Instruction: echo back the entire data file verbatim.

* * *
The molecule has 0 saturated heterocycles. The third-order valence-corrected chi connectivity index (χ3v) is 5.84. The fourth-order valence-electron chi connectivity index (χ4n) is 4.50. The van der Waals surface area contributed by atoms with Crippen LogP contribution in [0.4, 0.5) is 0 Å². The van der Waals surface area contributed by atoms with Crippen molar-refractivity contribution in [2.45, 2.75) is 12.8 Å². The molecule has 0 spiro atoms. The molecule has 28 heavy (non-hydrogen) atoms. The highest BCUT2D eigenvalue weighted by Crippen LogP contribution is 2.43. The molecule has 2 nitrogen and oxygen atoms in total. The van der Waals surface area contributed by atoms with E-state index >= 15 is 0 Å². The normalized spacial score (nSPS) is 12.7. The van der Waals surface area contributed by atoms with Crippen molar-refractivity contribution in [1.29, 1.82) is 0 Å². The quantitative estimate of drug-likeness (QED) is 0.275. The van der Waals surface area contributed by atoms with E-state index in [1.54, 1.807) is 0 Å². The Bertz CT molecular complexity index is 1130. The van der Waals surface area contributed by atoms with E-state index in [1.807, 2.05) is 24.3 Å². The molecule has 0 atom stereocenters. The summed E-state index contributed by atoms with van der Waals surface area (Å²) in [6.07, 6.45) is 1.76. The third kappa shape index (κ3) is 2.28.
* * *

The molecule has 0 saturated heterocycles. The third-order valence-corrected chi connectivity index (χ3v) is 5.84. The fourth-order valence-electron chi connectivity index (χ4n) is 4.50. The van der Waals surface area contributed by atoms with Crippen LogP contribution in [0.4, 0.5) is 0 Å². The van der Waals surface area contributed by atoms with Crippen molar-refractivity contribution in [2.45, 2.75) is 12.8 Å². The molecule has 0 spiro atoms. The molecule has 28 heavy (non-hydrogen) atoms. The highest BCUT2D eigenvalue weighted by Crippen LogP contribution is 2.43. The molecule has 2 nitrogen and oxygen atoms in total. The van der Waals surface area contributed by atoms with E-state index >= 15 is 0 Å². The normalized spacial score (nSPS) is 12.7. The van der Waals surface area contributed by atoms with Crippen molar-refractivity contribution in [1.29, 1.82) is 0 Å². The quantitative estimate of drug-likeness (QED) is 0.275. The van der Waals surface area contributed by atoms with E-state index in [1.54, 1.807) is 0 Å². The Bertz CT molecular complexity index is 1130. The van der Waals surface area contributed by atoms with E-state index in [1.807, 2.05) is 24.3 Å². The molecule has 0 atom stereocenters. The summed E-state index contributed by atoms with van der Waals surface area (Å²) in [6.07, 6.45) is 1.76. The third kappa shape index (κ3) is 2.28.